habitat

Habitat

Prosopis Cineraria inhabits dry, arid areas where annual rainfall averages less than 500 mm (20 in). Rainfall shows considerable variation in the most important areas of its distribution, ranging from 100 to 600 mm (3.9 to 24 in) annually, with a long dry season. In areas of its natural distribution, the climate is characterized by extremes of temperature. Summers are very hot and winters are severe with frost from December to January. The maximum shade temperature varies from about 40 to 46 °C (104 to 115 °F), while the absolute minimum temperature ranges from 9 to 16 °C (48 to 61 °F). The tree is able to withstand the hottest winds and the driest season, and remains alive when other plants would succumb.

It is a tree of the plains or gently undulating ground and ravine country and seldom extends into the hills. The tree exhibits considerable drought hardiness.

The tree grows on a variety of soils, but grows best on alluvial soils consisting of various mixtures of sand and clay. It is common on moderately saline soils, but quickly dries out where the soil is very saline.

Prosopis Cineraria occurs in Oman, Saudi Arabia, the United Arab Emirates, Afghanistan, southern Iran, Afghanistan, Pakistan, and India.

In India it is one of the chief indigenous trees of the plains of the Punjab, Western Rajasthan and Gujarat and is common in Bundelkhand and the neighborhoods of Delhi and Agra. It is also found in the dry parts of Central and Southern India, occurring in parts of Maharashtra (near Nasik), Andhra Pradesh, Karnataka south of Godavari, Haryana, Western Uttar Pradesh and the drier parts of the Deccan Plateau. Its range extends as far south as Tuticorin.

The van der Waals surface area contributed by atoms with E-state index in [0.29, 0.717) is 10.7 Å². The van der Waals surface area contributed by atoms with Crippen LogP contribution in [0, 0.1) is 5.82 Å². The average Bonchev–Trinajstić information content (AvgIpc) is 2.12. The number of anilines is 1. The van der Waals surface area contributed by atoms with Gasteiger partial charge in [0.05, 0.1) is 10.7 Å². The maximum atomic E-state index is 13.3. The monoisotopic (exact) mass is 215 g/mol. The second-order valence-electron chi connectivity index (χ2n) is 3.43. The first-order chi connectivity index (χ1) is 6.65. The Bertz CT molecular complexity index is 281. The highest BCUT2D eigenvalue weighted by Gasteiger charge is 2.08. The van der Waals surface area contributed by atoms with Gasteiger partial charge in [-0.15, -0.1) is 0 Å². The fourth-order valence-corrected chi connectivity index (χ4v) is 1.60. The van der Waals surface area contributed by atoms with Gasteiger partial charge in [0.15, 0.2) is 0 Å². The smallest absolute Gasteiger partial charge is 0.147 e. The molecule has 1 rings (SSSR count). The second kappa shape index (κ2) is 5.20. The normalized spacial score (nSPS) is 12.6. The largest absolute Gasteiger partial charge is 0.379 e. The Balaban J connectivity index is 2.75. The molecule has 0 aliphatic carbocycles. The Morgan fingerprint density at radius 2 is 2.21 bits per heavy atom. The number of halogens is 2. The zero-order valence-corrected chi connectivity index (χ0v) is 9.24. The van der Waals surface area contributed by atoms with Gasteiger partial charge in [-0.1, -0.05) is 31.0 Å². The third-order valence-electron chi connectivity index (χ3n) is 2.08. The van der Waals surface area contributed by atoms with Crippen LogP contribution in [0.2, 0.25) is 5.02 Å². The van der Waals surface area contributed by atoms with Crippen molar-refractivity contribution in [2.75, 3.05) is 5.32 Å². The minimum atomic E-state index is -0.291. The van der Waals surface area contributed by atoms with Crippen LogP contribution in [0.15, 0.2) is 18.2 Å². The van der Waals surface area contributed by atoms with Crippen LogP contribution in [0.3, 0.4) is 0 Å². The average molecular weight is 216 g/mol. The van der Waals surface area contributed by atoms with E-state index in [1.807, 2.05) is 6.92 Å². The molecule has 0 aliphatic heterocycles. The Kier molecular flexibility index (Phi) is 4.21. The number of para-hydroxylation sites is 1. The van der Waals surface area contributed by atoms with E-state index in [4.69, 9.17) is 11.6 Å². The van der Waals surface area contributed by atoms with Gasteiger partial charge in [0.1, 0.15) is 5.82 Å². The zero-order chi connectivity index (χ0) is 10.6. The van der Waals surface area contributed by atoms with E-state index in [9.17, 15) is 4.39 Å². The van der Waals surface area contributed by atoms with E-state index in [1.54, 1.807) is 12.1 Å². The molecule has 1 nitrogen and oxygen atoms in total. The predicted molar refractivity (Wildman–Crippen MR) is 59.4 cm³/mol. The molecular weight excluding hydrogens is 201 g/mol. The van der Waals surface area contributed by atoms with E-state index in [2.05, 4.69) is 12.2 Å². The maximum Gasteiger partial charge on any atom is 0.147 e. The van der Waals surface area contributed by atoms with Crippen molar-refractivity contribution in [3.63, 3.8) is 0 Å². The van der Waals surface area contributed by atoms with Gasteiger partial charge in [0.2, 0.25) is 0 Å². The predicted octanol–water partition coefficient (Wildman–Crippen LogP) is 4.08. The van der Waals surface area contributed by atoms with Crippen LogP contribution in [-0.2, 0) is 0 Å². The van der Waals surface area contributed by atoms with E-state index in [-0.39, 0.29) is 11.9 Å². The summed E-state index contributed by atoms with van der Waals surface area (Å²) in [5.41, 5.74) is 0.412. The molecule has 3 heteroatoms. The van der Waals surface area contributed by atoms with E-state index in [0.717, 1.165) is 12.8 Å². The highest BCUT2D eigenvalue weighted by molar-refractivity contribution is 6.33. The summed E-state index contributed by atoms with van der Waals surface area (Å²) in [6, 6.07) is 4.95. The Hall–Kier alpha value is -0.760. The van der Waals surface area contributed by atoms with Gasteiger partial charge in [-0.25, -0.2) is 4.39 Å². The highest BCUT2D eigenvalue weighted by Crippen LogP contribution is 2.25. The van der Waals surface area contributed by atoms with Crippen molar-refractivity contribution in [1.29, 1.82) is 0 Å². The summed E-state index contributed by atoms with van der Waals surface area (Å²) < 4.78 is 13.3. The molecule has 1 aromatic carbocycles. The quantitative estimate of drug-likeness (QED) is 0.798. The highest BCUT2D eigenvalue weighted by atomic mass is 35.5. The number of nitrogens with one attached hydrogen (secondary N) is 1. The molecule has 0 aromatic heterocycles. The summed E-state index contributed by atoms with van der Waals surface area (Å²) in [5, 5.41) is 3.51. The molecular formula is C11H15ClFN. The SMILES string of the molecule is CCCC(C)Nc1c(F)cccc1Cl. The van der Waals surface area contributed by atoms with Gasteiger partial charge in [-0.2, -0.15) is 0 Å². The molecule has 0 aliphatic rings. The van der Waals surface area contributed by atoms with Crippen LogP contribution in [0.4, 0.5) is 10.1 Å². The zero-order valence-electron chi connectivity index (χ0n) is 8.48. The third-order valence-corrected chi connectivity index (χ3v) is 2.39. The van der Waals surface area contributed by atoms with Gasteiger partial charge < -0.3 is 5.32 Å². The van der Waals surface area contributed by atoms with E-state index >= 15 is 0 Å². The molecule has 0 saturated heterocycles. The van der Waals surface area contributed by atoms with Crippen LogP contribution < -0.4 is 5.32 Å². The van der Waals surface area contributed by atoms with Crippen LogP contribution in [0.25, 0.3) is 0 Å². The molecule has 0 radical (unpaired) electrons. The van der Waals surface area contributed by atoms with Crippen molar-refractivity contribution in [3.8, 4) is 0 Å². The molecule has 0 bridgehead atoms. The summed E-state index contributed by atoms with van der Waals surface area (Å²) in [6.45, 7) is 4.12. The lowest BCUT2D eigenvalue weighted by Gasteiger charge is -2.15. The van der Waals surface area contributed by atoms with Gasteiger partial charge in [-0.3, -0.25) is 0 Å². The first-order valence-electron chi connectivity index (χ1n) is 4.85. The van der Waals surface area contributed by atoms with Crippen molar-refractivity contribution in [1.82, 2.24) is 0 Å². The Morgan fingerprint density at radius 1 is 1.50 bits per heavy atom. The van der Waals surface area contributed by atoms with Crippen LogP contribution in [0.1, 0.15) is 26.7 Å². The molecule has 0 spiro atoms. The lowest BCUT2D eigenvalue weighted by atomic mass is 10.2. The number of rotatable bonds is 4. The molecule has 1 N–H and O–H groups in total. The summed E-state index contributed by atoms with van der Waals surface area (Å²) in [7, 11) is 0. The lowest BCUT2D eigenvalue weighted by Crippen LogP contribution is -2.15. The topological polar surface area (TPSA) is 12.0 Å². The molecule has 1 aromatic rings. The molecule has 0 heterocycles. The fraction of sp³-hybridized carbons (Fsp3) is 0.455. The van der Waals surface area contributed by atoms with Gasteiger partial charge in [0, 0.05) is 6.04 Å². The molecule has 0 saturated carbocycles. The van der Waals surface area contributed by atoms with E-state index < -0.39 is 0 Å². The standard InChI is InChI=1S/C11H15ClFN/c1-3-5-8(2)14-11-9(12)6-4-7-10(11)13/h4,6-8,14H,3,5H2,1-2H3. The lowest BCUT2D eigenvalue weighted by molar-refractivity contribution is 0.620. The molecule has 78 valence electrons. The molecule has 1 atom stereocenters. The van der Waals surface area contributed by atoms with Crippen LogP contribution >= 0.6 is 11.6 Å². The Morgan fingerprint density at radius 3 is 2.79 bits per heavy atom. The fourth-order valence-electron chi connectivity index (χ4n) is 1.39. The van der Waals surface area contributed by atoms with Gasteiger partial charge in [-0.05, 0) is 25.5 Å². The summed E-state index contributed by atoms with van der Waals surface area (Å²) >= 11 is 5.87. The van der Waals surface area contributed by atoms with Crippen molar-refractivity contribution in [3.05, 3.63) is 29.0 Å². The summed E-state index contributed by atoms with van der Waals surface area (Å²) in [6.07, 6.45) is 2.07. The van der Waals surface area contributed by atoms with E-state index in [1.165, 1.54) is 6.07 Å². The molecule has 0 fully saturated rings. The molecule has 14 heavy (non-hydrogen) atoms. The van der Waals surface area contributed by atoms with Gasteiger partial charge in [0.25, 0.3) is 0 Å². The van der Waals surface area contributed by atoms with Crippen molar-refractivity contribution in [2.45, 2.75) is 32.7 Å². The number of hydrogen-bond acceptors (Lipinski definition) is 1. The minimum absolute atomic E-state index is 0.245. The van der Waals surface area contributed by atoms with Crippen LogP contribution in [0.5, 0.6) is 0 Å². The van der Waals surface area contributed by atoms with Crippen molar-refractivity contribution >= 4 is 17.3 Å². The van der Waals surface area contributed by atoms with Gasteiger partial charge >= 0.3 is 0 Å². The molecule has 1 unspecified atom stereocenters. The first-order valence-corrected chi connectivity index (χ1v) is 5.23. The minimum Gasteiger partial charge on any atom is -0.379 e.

In general the climatic climax of the Indian Thar Desert is represented by Prosopis Cineraria and Salvadoraoleoides. Prosopis Cineraria occurs on grazing lands, cultivated fallows, barrens and reserved forests, and is found in association with Tecomellaundulata, Capparis decidua, Maytenusemarginata, Ziziphus species, and Salvadora species.

The density of Khejri increases from the Western to Eastern part of the Western Rajasthan. Older and younger alluvial plains are the two habitats preferred by Khejri but it also grows well in sandy undulating plains. Because of its capacity to avail perched water and to absorb moisture from rains through its foliage, it can grow in the extremely arid tracts (100 mm rainfall).